Image courtesy of wikipedia.
This post was deliberately written before the election and I have no idea how things will turn out. Since I'm sure the results of many different races will be on most people's minds today and that most of us will be thinking that some were good and some were bad, I think a little Buddhist story might be appropriate now.
If memory serves, it goes something like this: One day, a poor farmer's horse ran away. His neighbors came to console him, but he said that this could be either good or bad--who could tell?
The horse came back with several other wild horses. His neighbors congratulated him on his good fortune. Just as before, he said that this could be either good or bad.
Then his son broke his leg while trying to tame one of the horses. His neighbors again consoled him, but he again said that he couldn't really know if that was good or bad.
Shortly thereafter, the army came by looking for conscripts and left his son behind because of the injury. As before, his neighbors congratulated him on his good fortune.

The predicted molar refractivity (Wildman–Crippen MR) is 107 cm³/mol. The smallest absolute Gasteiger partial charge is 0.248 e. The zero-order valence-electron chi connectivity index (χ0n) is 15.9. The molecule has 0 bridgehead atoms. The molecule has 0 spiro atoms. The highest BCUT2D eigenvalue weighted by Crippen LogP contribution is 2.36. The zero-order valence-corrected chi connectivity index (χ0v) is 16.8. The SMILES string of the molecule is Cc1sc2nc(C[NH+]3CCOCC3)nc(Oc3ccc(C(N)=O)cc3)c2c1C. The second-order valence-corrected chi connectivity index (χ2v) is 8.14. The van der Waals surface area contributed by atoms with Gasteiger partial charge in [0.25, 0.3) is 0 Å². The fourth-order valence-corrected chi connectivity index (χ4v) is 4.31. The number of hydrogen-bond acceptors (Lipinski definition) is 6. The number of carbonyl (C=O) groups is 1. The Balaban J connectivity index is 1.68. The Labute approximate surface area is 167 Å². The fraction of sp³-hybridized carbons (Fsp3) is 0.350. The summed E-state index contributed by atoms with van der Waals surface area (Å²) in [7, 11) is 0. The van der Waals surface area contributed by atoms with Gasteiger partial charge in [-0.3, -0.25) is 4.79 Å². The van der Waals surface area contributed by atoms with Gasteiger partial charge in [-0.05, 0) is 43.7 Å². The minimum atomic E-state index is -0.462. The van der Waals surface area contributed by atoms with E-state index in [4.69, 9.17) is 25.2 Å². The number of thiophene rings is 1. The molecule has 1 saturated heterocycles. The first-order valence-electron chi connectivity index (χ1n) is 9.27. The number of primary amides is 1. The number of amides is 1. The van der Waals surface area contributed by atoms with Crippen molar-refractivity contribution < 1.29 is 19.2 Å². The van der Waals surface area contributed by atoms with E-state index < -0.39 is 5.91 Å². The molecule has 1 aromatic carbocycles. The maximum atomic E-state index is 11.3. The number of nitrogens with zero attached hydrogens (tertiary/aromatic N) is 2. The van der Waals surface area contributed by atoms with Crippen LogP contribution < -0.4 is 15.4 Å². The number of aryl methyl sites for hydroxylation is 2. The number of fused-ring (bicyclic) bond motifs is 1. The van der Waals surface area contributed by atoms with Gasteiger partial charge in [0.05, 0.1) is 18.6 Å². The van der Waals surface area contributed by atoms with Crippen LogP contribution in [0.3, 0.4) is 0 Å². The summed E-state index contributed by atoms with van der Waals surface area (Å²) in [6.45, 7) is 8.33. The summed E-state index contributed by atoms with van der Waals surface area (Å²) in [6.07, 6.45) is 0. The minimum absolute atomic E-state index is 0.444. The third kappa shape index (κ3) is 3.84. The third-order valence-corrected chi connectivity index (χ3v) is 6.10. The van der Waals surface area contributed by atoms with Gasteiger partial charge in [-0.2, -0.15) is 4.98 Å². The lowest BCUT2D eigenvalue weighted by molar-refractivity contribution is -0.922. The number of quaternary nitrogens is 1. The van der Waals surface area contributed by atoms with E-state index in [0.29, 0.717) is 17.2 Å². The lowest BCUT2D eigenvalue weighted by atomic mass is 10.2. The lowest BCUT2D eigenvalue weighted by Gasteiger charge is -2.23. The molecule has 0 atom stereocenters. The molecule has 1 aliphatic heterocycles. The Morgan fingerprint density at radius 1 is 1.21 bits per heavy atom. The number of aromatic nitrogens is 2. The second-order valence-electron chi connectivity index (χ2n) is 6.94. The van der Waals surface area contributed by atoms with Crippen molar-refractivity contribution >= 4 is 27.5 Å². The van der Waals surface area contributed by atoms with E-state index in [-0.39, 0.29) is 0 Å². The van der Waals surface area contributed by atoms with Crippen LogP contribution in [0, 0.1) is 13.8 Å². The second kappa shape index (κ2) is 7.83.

"Who can tell?," he said.
Here's hoping it's for the good.
PARTING SHOTS from the Bush administration may be hard to undo.
INTERESTING INTERVIEW. American historian Eric Foner has some interesting things to say in an interview with the German magazine Der Spiegel. Here's an excerpt:
SPIEGEL: In Europe people tend to call on the government in times of economic insecurity. Why doesn't this happen in the US?
Foner: First of all, in Europe it is the ordinary people who call on the government. Here, it is the rich who call on the government. Look at what is happening with investment bank Bear Stearns or mortgage lenders Fannie Mae. They have no qualms about turning to the government to rescue them. That is hundreds of billions of dollars involved there and the phrase here is, they are too big to fail. It is quite ironic.
MOVERS AND SHAKERS. Here's Foreign Policy's take on the world's most powerful religious leaders.
GOAT ROPE ADVISORY LEVEL: WHO CAN TELL?